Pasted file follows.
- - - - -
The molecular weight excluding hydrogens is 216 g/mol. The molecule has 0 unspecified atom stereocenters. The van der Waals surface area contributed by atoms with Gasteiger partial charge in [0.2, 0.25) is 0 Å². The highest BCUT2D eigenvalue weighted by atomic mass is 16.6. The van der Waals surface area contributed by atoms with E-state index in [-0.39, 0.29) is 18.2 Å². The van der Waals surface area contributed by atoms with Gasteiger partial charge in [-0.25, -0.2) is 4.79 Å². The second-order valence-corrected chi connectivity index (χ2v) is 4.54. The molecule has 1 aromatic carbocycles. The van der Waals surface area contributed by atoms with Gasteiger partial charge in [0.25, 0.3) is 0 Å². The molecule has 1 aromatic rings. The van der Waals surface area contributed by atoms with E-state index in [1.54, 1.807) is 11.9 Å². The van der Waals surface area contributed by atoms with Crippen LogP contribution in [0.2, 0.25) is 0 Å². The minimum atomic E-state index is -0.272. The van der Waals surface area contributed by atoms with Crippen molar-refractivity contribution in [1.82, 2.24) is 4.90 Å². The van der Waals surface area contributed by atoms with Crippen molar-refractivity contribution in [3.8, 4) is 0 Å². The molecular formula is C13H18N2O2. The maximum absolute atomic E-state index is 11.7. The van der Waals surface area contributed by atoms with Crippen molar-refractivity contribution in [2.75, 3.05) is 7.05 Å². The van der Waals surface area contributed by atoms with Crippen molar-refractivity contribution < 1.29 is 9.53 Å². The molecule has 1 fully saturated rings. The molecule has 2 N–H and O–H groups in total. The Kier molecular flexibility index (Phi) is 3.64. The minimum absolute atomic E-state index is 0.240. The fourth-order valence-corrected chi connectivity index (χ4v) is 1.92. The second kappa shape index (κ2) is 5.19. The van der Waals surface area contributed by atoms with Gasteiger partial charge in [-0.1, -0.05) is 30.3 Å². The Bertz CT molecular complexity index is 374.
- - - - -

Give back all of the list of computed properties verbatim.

The molecular weight excluding hydrogens is 216 g/mol. The molecule has 0 unspecified atom stereocenters. The van der Waals surface area contributed by atoms with Gasteiger partial charge in [0.2, 0.25) is 0 Å². The highest BCUT2D eigenvalue weighted by atomic mass is 16.6. The van der Waals surface area contributed by atoms with E-state index in [-0.39, 0.29) is 18.2 Å². The van der Waals surface area contributed by atoms with Gasteiger partial charge in [-0.25, -0.2) is 4.79 Å². The second-order valence-corrected chi connectivity index (χ2v) is 4.54. The molecule has 1 aromatic carbocycles. The van der Waals surface area contributed by atoms with Gasteiger partial charge in [0.25, 0.3) is 0 Å². The molecule has 1 aromatic rings. The van der Waals surface area contributed by atoms with E-state index in [1.54, 1.807) is 11.9 Å². The van der Waals surface area contributed by atoms with Crippen LogP contribution in [0.2, 0.25) is 0 Å². The minimum atomic E-state index is -0.272. The van der Waals surface area contributed by atoms with Crippen molar-refractivity contribution in [1.82, 2.24) is 4.90 Å². The van der Waals surface area contributed by atoms with Crippen molar-refractivity contribution in [3.8, 4) is 0 Å². The molecular formula is C13H18N2O2. The maximum absolute atomic E-state index is 11.7. The van der Waals surface area contributed by atoms with Crippen molar-refractivity contribution in [2.75, 3.05) is 7.05 Å². The van der Waals surface area contributed by atoms with Crippen molar-refractivity contribution < 1.29 is 9.53 Å². The molecule has 1 fully saturated rings. The molecule has 2 N–H and O–H groups in total. The Kier molecular flexibility index (Phi) is 3.64. The minimum absolute atomic E-state index is 0.240. The fourth-order valence-corrected chi connectivity index (χ4v) is 1.92. The second kappa shape index (κ2) is 5.19. The van der Waals surface area contributed by atoms with Gasteiger partial charge in [-0.1, -0.05) is 30.3 Å². The Bertz CT molecular complexity index is 374.